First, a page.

It’s also vital that the opportunity for this off-lead behaviour is prevented from happening again while work is done, starting with a bomb-proof recall or loss of freedom.

A friend had suggested spraying him with water and shaking a bottle of stones at him when he barks and growls at approaching dogs when on lead. Two bottles were waiting on the hall table. Fortunately I arrived before she actually started to use them.

‘A friend told me to do so and so' is a very common theme with people I go to, with different people saying different things. There is all sorts of conflicting advice online also. ‘What people say’ (“you need to get a grip on your dog”) is invariably misguided and along the ‘quick fix‘ lines that may work in the moment but end up by making things far worse, with a confused dog becoming more fearful and aggressive.

In desperation people often end up doing things they feel very uneasy about, believing it’s the only way.

It’s not the only way. The lady is now dedicated to doing her best for her little rescue dog - positively.

Originally posted on the Pet Professional Guild Blog

There are many more stories of dogs I have visited on my website: www.dogidog.co.uk


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Positively Expert: Theo Stewart

Theo Stewart is a Victoria Stilwell Positively Dog Trainer and a full member of the Institute of Modern Dog Trainers. She is also a qualified schoolteacher.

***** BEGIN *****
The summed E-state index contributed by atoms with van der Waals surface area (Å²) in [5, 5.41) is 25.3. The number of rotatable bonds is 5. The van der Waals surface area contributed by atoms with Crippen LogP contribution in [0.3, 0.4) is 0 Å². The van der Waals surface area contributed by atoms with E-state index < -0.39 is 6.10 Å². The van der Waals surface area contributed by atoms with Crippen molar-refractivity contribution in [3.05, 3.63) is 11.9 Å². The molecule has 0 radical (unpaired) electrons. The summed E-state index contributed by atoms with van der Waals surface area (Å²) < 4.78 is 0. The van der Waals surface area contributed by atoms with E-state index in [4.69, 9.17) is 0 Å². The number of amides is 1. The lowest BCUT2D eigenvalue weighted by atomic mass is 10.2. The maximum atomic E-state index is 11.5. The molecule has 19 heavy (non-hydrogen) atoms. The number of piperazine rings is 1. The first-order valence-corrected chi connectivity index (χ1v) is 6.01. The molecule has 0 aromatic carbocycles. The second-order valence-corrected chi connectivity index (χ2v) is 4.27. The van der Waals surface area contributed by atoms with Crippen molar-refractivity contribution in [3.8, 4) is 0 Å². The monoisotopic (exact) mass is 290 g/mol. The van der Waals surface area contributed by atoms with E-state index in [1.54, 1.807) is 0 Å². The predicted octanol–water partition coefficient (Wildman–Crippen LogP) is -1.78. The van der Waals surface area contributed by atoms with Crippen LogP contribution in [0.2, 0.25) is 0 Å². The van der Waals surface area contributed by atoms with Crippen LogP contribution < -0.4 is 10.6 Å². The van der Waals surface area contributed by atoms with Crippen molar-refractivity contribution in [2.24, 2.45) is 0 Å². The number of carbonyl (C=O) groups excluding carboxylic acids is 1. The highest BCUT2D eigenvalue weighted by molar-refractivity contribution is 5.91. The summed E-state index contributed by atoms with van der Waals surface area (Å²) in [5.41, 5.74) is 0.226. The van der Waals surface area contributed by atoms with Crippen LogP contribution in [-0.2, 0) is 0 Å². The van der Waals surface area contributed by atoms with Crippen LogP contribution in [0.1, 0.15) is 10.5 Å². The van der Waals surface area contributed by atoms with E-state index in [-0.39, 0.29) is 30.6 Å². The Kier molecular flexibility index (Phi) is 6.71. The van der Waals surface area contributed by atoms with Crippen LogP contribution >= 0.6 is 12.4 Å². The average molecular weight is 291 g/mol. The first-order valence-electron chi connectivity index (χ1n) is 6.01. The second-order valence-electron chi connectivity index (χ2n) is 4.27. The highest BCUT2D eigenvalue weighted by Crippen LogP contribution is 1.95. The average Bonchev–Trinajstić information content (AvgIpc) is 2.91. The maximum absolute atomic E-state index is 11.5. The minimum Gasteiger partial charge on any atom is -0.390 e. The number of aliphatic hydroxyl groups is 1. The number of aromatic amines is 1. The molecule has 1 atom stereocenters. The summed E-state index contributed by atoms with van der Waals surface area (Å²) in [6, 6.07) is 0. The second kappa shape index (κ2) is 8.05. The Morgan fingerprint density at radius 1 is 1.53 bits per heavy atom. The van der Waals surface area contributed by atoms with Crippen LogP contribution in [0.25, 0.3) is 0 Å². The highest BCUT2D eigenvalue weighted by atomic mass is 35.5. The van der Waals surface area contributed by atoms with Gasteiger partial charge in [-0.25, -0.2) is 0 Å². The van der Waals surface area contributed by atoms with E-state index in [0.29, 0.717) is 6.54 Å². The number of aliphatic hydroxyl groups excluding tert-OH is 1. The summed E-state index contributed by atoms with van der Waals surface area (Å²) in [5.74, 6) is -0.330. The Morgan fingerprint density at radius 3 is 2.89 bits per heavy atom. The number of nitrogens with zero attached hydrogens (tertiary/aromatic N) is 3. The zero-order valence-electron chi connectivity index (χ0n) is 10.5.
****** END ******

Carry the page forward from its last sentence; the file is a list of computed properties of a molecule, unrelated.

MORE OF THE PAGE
2 thoughts on “Why is My Dog Growling?

  1. VoiceOfReason71

    OK, I have a Shih Tzu (?) mix "Muffin" who growls all the time. Obviously when she's upset, but she also does it when I have a treat and tell her to "speak." She has bitten before, including me (usually during grooming/nails ... she hates that ... and not really at any other time), and since there doesn't really seem to be a definitive rhyme or reason to her growling I am at a loss. Even when she has an itch and hits a particularly good scratching spot, her "sigh of relief" sounds a bit growly (so really, she even growls at herself, which is why I think at least *part* of it *is* something akin to "talking"). I've tried to be a "no-hit, positive" owner (she's an adoptee), so any advice you have would be appreciated. She's my second adopted of four total dogs, and she usually gets along well with the others. Dog-hierarchy wise, my pug is Alpha, then Muffin and a male mutt are vied for second (they've never fought, so they seem to be comfortable being "equals"), and my husband just got a Rottweiler puppy this month (who is at bottom of the ranks). She had a peeing/pooping problem for a LONG time until the puppy came along, and then that [miraculously] went away. So right now, my problems with her are the growling and nipping/biting. Help?

  2. Positively

    Hi Lindsey, For immediate help, I recommend that you visit our website and plug in your zip code or city to see if there is a VSPDT local to you. If there isn't, there is always the option of doing a phone consultation with one of them.
    Here is the link to search for a VSPDT:
    Here is the link to request a phone consultation:
    Either way, you should be able to get some very much-needed help.